About the Bahá’í Faith

Baha'is

The Bahá’í Faith is the youngest of the world’s independent religions.

Its central message is that humanity is one single race and that the day has come for its unification in a global society, characterized by both spiritual and material prosperity.

It was founded in Iran in 1844. Bahá’u’lláh, the Founder of the Bahá’í Faith, taught that God has revealed Himself to humanity through a series of divine Messengers, whose teachings guide and educate us and provide the basis for the advancement of society.

These Messengers have included Abraham, Moses, Krishna, Buddha, Zoroaster, Jesus, Muhammad, the Báb, and Bahá’u’lláh. All of the world religions come from the same divine source and represent successive stages in the spiritual education of humanity.

Bahá’ís believe that Bahá’u’lláh is the latest in the line of these divine educators and that He brought new spiritual and social teachings for our time.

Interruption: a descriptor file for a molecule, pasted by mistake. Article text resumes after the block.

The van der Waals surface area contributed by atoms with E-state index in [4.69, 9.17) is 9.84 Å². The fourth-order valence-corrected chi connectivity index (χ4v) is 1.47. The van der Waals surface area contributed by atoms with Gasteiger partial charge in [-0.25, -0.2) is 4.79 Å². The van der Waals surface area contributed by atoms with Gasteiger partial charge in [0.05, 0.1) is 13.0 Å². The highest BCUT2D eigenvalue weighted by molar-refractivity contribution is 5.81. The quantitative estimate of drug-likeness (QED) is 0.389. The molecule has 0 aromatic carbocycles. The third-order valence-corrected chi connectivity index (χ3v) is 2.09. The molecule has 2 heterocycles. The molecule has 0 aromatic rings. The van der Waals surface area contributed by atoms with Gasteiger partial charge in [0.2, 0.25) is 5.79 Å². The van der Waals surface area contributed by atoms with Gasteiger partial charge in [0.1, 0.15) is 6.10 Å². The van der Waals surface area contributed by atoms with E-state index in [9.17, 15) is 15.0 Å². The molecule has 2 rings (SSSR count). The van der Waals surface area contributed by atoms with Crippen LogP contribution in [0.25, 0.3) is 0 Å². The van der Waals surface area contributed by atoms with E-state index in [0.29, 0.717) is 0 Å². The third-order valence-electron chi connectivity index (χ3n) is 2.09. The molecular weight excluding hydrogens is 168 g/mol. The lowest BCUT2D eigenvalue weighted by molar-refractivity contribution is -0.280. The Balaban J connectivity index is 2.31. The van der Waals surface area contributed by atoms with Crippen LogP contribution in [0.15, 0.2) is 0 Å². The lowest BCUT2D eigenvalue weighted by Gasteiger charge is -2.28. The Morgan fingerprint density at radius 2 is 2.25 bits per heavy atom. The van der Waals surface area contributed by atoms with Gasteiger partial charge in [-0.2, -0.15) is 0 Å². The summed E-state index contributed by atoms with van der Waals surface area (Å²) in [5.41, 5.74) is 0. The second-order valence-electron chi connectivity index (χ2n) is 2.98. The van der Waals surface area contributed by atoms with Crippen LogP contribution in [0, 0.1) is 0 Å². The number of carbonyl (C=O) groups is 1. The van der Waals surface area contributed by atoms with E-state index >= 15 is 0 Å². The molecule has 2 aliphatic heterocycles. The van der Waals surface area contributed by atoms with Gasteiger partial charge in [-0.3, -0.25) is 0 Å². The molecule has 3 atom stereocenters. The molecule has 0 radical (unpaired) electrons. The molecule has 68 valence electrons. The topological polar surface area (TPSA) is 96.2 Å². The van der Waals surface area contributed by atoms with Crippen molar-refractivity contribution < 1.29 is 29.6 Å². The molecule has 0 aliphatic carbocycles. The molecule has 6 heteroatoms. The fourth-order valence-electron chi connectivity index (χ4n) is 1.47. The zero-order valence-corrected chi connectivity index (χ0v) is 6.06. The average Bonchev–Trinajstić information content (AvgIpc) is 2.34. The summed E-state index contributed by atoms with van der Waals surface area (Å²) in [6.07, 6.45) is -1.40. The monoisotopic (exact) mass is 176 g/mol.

All over the world, Bahá’ís are striving to put into practice Bahá’u’lláh’s vision of a peaceful, prosperous and united global society.

They come from over 2100 ethnic, racial, and tribal groups and number some five million worldwide.

 

Devotional Gatherings

Devotional gatherings spring up naturally in a community where a conversation about the spiritual dimension of human existence is growing. In diverse settings, Bahá’ís and their friends and families unite with one another in prayer.

Because there is no ritual or clergy in the Bahá’í Faith, devotional gatherings are often held in people’s homes or in public places, and they are diverse in form. Prayer and reflection upon sacred scriptures are at the heart of such programs, and music and poetry may be incorporated as well.

These gatherings are held in every Bahá’í community to nourish a pattern of life characterized by its devotional character. The spiritual atmosphere created within a devotional meeting imparts a sense of joy, fellowship and love that enriches the relationships among participants.

Bahá’í devotional gatherings are intended to capture the attitude of prayer and the practice of devotion that is universal to all religions, and they are open to people of all beliefs and backgrounds

For many, the gatherings provide an opportunity for peace, reflection and revitalization. Everyone is welcome to attend these meetings—one may simply sit, meditate and enjoy the spiritual atmosphere, or take a more active role.

Multifaith Devotional Gathering

Multifaith Devotions

 

Come and join us

Brockville Public Library

Saturday, Sep 24

2:00 p.m. to 4:00 p.m.